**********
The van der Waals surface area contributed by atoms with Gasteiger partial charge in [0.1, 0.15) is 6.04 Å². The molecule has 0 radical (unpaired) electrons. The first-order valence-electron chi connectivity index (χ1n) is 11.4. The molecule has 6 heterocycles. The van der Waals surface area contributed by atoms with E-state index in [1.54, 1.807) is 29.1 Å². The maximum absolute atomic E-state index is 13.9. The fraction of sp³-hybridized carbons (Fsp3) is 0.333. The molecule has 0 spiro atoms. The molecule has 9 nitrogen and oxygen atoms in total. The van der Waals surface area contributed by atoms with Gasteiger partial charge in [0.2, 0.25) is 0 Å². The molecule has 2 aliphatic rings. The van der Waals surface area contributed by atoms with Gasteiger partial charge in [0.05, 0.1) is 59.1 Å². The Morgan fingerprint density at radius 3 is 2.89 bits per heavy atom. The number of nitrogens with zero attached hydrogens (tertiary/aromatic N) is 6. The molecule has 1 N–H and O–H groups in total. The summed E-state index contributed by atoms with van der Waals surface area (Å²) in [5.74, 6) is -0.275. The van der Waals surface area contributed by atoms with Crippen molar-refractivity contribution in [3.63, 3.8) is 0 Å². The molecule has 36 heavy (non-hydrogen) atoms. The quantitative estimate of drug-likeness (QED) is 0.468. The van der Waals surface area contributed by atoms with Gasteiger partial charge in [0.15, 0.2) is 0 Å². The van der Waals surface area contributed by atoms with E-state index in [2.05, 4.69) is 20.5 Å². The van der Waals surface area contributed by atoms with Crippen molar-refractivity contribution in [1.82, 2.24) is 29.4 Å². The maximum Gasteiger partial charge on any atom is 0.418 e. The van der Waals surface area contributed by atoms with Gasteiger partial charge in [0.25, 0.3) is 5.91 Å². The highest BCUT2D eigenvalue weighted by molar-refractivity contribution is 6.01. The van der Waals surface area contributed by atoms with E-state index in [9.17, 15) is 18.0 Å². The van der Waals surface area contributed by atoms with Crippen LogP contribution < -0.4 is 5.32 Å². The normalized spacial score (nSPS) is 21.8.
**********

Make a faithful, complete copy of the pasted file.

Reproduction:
The van der Waals surface area contributed by atoms with Gasteiger partial charge in [0.1, 0.15) is 6.04 Å². The molecule has 0 radical (unpaired) electrons. The first-order valence-electron chi connectivity index (χ1n) is 11.4. The molecule has 6 heterocycles. The van der Waals surface area contributed by atoms with E-state index in [1.54, 1.807) is 29.1 Å². The maximum absolute atomic E-state index is 13.9. The fraction of sp³-hybridized carbons (Fsp3) is 0.333. The molecule has 0 spiro atoms. The molecule has 9 nitrogen and oxygen atoms in total. The van der Waals surface area contributed by atoms with Gasteiger partial charge in [0.2, 0.25) is 0 Å². The molecule has 2 aliphatic rings. The van der Waals surface area contributed by atoms with Gasteiger partial charge in [0.05, 0.1) is 59.1 Å². The Morgan fingerprint density at radius 3 is 2.89 bits per heavy atom. The number of nitrogens with zero attached hydrogens (tertiary/aromatic N) is 6. The molecule has 1 N–H and O–H groups in total. The summed E-state index contributed by atoms with van der Waals surface area (Å²) in [5.74, 6) is -0.275. The van der Waals surface area contributed by atoms with Crippen molar-refractivity contribution in [3.63, 3.8) is 0 Å². The molecule has 36 heavy (non-hydrogen) atoms. The quantitative estimate of drug-likeness (QED) is 0.468. The van der Waals surface area contributed by atoms with Gasteiger partial charge in [0.15, 0.2) is 0 Å². The van der Waals surface area contributed by atoms with E-state index in [2.05, 4.69) is 20.5 Å². The van der Waals surface area contributed by atoms with Crippen molar-refractivity contribution in [1.82, 2.24) is 29.4 Å². The maximum Gasteiger partial charge on any atom is 0.418 e. The van der Waals surface area contributed by atoms with Gasteiger partial charge in [0.25, 0.3) is 5.91 Å². The highest BCUT2D eigenvalue weighted by molar-refractivity contribution is 6.01. The van der Waals surface area contributed by atoms with E-state index in [9.17, 15) is 18.0 Å². The van der Waals surface area contributed by atoms with Crippen LogP contribution < -0.4 is 5.32 Å². The normalized spacial score (nSPS) is 21.8.